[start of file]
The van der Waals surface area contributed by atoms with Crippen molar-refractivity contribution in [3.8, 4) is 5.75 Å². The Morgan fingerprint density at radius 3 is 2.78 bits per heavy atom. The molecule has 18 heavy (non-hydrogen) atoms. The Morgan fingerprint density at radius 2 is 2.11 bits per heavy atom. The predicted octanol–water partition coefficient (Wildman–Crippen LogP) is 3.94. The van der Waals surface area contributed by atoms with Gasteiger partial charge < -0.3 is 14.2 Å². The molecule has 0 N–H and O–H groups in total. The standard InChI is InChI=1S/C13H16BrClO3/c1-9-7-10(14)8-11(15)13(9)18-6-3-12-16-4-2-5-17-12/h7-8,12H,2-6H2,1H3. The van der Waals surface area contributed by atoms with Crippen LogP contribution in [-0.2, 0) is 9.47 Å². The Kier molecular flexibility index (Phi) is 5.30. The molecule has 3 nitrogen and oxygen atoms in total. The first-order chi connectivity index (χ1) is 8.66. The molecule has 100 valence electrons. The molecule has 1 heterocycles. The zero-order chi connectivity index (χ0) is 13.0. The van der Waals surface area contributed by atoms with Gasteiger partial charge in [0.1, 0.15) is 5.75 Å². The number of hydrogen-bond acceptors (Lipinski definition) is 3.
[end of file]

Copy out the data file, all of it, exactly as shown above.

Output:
The van der Waals surface area contributed by atoms with Crippen molar-refractivity contribution in [3.8, 4) is 5.75 Å². The Morgan fingerprint density at radius 3 is 2.78 bits per heavy atom. The molecule has 18 heavy (non-hydrogen) atoms. The Morgan fingerprint density at radius 2 is 2.11 bits per heavy atom. The predicted octanol–water partition coefficient (Wildman–Crippen LogP) is 3.94. The van der Waals surface area contributed by atoms with Gasteiger partial charge < -0.3 is 14.2 Å². The molecule has 0 N–H and O–H groups in total. The standard InChI is InChI=1S/C13H16BrClO3/c1-9-7-10(14)8-11(15)13(9)18-6-3-12-16-4-2-5-17-12/h7-8,12H,2-6H2,1H3. The van der Waals surface area contributed by atoms with Crippen LogP contribution in [-0.2, 0) is 9.47 Å². The Kier molecular flexibility index (Phi) is 5.30. The molecule has 3 nitrogen and oxygen atoms in total. The first-order chi connectivity index (χ1) is 8.66. The molecule has 100 valence electrons. The molecule has 1 heterocycles. The zero-order chi connectivity index (χ0) is 13.0. The van der Waals surface area contributed by atoms with Gasteiger partial charge in [0.1, 0.15) is 5.75 Å². The number of hydrogen-bond acceptors (Lipinski definition) is 3.